I arrived in the UK two decades ago after escaping persecution and violence in my native DR Congo. With the sanctuary and new citizenship I have rebuilt my life here. As a lawyer for refugees and survivors around the world, I am proud to be one of two surviving champions for the British Government. Preventing sexual violence in conflict initiatives (PSVI) Now, the same government is proposing legislation to make it easier for those who torture to escape justice.
The Overseas Operations Bill has been a blow to me and other foreigners living in Britain who have survived torture. It simply proposes the creation of “charges against justice” for members of the UK Armed Forces accused of serious crimes, including torture, committed abroad more than five years ago, excluding “exceptional circumstances”. While I welcome that this bill does not include the heinous crime of rape or sexual violence, do we understand that torture is a “lesser” crime?
In Central Africa, where I grew up, war criminals and perpetrators were either unpunished, or held the highest office in the state. The catastrophic effects of torture I saw first hand – the way it affects the whole family, society and generation. What happens when I look at what happens when a government starts pushing for a ban on torture?
Accountability and the rule of law are essential tools of justice for survivors of torture. These proposals not only add legal barriers for us, they give the green light to oppressive states everywhere to continue their illegal and inhumane behavior. Countries like Sri Lanka where there are signs of civil war are deep and incidents of military repression Running, Is already considering adopting a proposed model of British immunity.
I am not alone in my criticism. Last week, the House of Lords voted by an overwhelming majority to amend the bill to ensure that torture would be prosecuted as a crime in any situation. The government suggests that critics have misunderstood, telling us we should “just read the bill.” But it does not stand up to the test of reason, especially after strong condemnation from the United Nations, which noted that the bill was drafted “substantially less” that the UK military would be held responsible for their worst crimes.
Another worrying aspect of the bill is the damage it does to Britain’s armed forces. The government has promised that the bill will protect the military from “worrying demands.” Rob Gallimore, a veteran and security expert in the British Army, says otherwise. “This law is designed to protect people who have worked in the heat of battle, but torture is a pre-meditative act – it is an act that people can hear gunfire, but can’t smell cordite.”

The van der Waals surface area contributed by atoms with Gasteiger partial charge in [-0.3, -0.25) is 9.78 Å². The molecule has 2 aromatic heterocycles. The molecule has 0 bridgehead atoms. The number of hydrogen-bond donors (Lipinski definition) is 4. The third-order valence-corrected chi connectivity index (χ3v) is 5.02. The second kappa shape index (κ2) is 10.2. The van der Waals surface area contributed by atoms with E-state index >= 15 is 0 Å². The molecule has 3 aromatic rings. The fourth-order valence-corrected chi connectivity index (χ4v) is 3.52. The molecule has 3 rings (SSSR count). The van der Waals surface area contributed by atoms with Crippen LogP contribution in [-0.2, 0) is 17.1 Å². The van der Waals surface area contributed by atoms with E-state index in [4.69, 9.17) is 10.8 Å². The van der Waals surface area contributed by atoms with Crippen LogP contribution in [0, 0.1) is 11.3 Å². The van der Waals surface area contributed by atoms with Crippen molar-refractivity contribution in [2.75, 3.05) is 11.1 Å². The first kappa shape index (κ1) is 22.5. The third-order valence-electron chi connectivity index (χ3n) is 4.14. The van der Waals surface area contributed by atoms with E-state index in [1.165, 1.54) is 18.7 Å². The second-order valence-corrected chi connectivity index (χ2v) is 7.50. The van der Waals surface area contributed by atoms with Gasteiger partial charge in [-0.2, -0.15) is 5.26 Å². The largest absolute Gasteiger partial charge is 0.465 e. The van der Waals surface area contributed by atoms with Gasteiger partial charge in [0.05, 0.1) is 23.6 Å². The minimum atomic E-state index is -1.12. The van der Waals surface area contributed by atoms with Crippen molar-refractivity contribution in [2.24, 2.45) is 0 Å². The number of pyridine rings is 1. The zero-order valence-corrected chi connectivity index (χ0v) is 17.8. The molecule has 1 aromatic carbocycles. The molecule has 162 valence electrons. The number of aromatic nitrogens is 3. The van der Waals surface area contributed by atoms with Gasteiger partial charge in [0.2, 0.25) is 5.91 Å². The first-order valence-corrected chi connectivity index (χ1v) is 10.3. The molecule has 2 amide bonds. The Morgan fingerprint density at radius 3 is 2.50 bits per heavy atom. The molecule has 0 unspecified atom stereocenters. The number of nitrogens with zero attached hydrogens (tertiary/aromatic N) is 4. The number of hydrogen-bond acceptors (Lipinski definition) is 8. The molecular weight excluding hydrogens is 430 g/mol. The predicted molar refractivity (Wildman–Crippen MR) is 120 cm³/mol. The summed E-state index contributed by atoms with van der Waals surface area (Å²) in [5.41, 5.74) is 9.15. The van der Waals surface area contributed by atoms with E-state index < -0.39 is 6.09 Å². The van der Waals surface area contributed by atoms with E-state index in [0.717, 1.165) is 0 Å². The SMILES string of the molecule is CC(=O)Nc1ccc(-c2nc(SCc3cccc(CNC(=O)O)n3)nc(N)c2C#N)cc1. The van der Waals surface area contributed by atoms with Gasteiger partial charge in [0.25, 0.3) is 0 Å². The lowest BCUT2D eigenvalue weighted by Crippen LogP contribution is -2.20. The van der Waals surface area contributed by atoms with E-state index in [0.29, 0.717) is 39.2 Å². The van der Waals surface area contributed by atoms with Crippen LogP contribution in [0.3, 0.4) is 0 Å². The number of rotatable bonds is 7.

Other critics, including senior legal figures, argued that the passage of the bill put British soldiers at risk of being prosecuted by the International Criminal Court (ICC), making it impossible for them to survive “in-house” torture. Britain was one of the founding members of the ICC and most recently the British nominee Karim Khan was appointed as the new Chief Prosecutor of the court. Embarrassingly, will he need to oversee his own country’s investigations?
Finally, Bill’s controversial five-year window calls me to prosecute. It took decades for the rapists to be convicted after the Bosnian war – convicted in late 2011. And more personally, it took me a long time to come to terms with what happened to me in the country where I once lived. Why is Britain setting a deadline?
Not only is this bill morally unacceptable, but the UK’s credibility with global leadership and all the work that has been done through PSVV to accept this torture by sending this message to the world is at stake.
The global ban on torture is now a legal norm. But governments around the world are also under threat from defending authoritarian terrorism. If the Overseas Operations Bill is passed in its current form, it would reduce Britain’s international standing and add it to a long list of countries that have endured persecution. For those who have survived persecution everywhere, we must resist this bill.
The opinions expressed in this article do not necessarily reflect the views of the author and his editorial position on Al Jazeera.